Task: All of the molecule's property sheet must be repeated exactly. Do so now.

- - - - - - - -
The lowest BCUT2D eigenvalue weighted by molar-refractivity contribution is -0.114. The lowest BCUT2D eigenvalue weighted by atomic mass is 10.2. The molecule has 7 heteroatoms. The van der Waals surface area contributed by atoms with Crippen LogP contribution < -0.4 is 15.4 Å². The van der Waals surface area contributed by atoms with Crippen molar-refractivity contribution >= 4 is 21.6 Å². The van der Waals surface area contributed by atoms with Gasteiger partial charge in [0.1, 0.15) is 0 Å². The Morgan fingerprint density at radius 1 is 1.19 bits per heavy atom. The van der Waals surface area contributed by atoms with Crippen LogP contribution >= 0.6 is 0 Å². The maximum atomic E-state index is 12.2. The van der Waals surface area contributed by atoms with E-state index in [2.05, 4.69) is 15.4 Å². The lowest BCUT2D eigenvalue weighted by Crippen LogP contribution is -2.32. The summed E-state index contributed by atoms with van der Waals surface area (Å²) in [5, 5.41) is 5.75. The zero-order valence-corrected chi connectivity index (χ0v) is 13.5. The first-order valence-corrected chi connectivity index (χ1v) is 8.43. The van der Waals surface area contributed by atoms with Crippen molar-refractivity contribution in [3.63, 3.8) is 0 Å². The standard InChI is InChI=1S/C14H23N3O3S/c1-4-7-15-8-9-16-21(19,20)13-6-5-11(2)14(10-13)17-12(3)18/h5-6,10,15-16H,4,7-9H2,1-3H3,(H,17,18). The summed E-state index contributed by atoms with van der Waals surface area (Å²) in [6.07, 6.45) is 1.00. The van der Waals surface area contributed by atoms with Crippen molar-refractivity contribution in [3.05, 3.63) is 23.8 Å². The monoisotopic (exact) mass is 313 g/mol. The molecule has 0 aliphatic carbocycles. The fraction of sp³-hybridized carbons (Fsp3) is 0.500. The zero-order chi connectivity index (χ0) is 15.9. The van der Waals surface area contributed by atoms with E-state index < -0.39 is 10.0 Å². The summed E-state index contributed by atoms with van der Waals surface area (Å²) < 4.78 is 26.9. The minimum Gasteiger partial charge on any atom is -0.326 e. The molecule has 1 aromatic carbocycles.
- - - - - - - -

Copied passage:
The lowest BCUT2D eigenvalue weighted by molar-refractivity contribution is -0.114. The lowest BCUT2D eigenvalue weighted by atomic mass is 10.2. The molecule has 7 heteroatoms. The van der Waals surface area contributed by atoms with Crippen LogP contribution < -0.4 is 15.4 Å². The van der Waals surface area contributed by atoms with Crippen molar-refractivity contribution >= 4 is 21.6 Å². The van der Waals surface area contributed by atoms with Gasteiger partial charge in [0.1, 0.15) is 0 Å². The Morgan fingerprint density at radius 1 is 1.19 bits per heavy atom. The van der Waals surface area contributed by atoms with Crippen LogP contribution >= 0.6 is 0 Å². The maximum atomic E-state index is 12.2. The van der Waals surface area contributed by atoms with E-state index in [2.05, 4.69) is 15.4 Å². The lowest BCUT2D eigenvalue weighted by Crippen LogP contribution is -2.32. The summed E-state index contributed by atoms with van der Waals surface area (Å²) in [5, 5.41) is 5.75. The zero-order valence-corrected chi connectivity index (χ0v) is 13.5. The first-order valence-corrected chi connectivity index (χ1v) is 8.43. The van der Waals surface area contributed by atoms with Crippen molar-refractivity contribution in [3.63, 3.8) is 0 Å². The standard InChI is InChI=1S/C14H23N3O3S/c1-4-7-15-8-9-16-21(19,20)13-6-5-11(2)14(10-13)17-12(3)18/h5-6,10,15-16H,4,7-9H2,1-3H3,(H,17,18). The summed E-state index contributed by atoms with van der Waals surface area (Å²) in [6.07, 6.45) is 1.00. The van der Waals surface area contributed by atoms with Crippen molar-refractivity contribution in [3.05, 3.63) is 23.8 Å². The monoisotopic (exact) mass is 313 g/mol. The molecule has 0 aliphatic carbocycles. The fraction of sp³-hybridized carbons (Fsp3) is 0.500. The zero-order chi connectivity index (χ0) is 15.9. The van der Waals surface area contributed by atoms with E-state index < -0.39 is 10.0 Å². The summed E-state index contributed by atoms with van der Waals surface area (Å²) < 4.78 is 26.9. The minimum Gasteiger partial charge on any atom is -0.326 e. The molecule has 1 aromatic carbocycles.